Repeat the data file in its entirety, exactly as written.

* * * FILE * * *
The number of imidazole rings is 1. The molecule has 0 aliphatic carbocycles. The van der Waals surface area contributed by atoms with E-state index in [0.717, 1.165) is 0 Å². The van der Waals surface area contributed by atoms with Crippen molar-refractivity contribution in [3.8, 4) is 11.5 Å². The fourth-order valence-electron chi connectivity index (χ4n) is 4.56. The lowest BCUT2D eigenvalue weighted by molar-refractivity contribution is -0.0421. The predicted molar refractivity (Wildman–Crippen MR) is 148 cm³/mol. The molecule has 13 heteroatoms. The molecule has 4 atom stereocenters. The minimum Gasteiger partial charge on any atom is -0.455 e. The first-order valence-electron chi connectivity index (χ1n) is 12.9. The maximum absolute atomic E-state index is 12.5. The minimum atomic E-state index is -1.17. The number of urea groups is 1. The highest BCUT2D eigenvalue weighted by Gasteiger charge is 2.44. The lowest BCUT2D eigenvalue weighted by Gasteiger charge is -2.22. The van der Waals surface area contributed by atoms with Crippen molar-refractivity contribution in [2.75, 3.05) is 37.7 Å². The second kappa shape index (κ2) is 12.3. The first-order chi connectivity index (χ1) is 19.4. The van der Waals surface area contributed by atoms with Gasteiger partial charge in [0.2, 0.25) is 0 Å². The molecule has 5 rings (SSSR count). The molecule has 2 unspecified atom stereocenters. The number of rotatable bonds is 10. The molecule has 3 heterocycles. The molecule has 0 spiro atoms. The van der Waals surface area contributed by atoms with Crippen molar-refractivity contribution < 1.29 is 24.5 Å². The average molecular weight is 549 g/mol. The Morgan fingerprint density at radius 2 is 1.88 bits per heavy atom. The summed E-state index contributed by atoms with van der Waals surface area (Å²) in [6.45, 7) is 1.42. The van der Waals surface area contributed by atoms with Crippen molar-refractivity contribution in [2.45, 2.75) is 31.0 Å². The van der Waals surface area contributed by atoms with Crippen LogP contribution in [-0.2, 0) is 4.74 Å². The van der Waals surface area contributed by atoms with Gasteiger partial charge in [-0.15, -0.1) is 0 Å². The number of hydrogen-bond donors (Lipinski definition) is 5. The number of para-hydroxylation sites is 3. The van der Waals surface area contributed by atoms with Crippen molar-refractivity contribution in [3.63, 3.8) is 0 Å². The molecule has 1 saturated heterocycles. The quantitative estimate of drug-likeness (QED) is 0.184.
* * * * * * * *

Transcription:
The number of imidazole rings is 1. The molecule has 0 aliphatic carbocycles. The van der Waals surface area contributed by atoms with E-state index in [0.717, 1.165) is 0 Å². The van der Waals surface area contributed by atoms with Crippen molar-refractivity contribution in [3.8, 4) is 11.5 Å². The fourth-order valence-electron chi connectivity index (χ4n) is 4.56. The lowest BCUT2D eigenvalue weighted by molar-refractivity contribution is -0.0421. The predicted molar refractivity (Wildman–Crippen MR) is 148 cm³/mol. The molecule has 13 heteroatoms. The molecule has 4 atom stereocenters. The minimum Gasteiger partial charge on any atom is -0.455 e. The first-order valence-electron chi connectivity index (χ1n) is 12.9. The maximum absolute atomic E-state index is 12.5. The minimum atomic E-state index is -1.17. The number of urea groups is 1. The highest BCUT2D eigenvalue weighted by Gasteiger charge is 2.44. The lowest BCUT2D eigenvalue weighted by Gasteiger charge is -2.22. The van der Waals surface area contributed by atoms with Crippen molar-refractivity contribution in [2.75, 3.05) is 37.7 Å². The second kappa shape index (κ2) is 12.3. The first-order chi connectivity index (χ1) is 19.4. The van der Waals surface area contributed by atoms with Gasteiger partial charge in [0.2, 0.25) is 0 Å². The molecule has 5 rings (SSSR count). The molecule has 2 unspecified atom stereocenters. The number of rotatable bonds is 10. The molecule has 3 heterocycles. The molecule has 0 spiro atoms. The van der Waals surface area contributed by atoms with Crippen molar-refractivity contribution < 1.29 is 24.5 Å². The average molecular weight is 549 g/mol. The Morgan fingerprint density at radius 2 is 1.88 bits per heavy atom. The summed E-state index contributed by atoms with van der Waals surface area (Å²) in [6.45, 7) is 1.42. The van der Waals surface area contributed by atoms with Crippen molar-refractivity contribution in [2.45, 2.75) is 31.0 Å². The van der Waals surface area contributed by atoms with Crippen LogP contribution in [-0.2, 0) is 4.74 Å². The van der Waals surface area contributed by atoms with Gasteiger partial charge in [-0.15, -0.1) is 0 Å². The number of hydrogen-bond donors (Lipinski definition) is 5. The number of para-hydroxylation sites is 3. The van der Waals surface area contributed by atoms with Crippen molar-refractivity contribution in [3.63, 3.8) is 0 Å². The molecule has 1 saturated heterocycles. The quantitative estimate of drug-likeness (QED) is 0.184.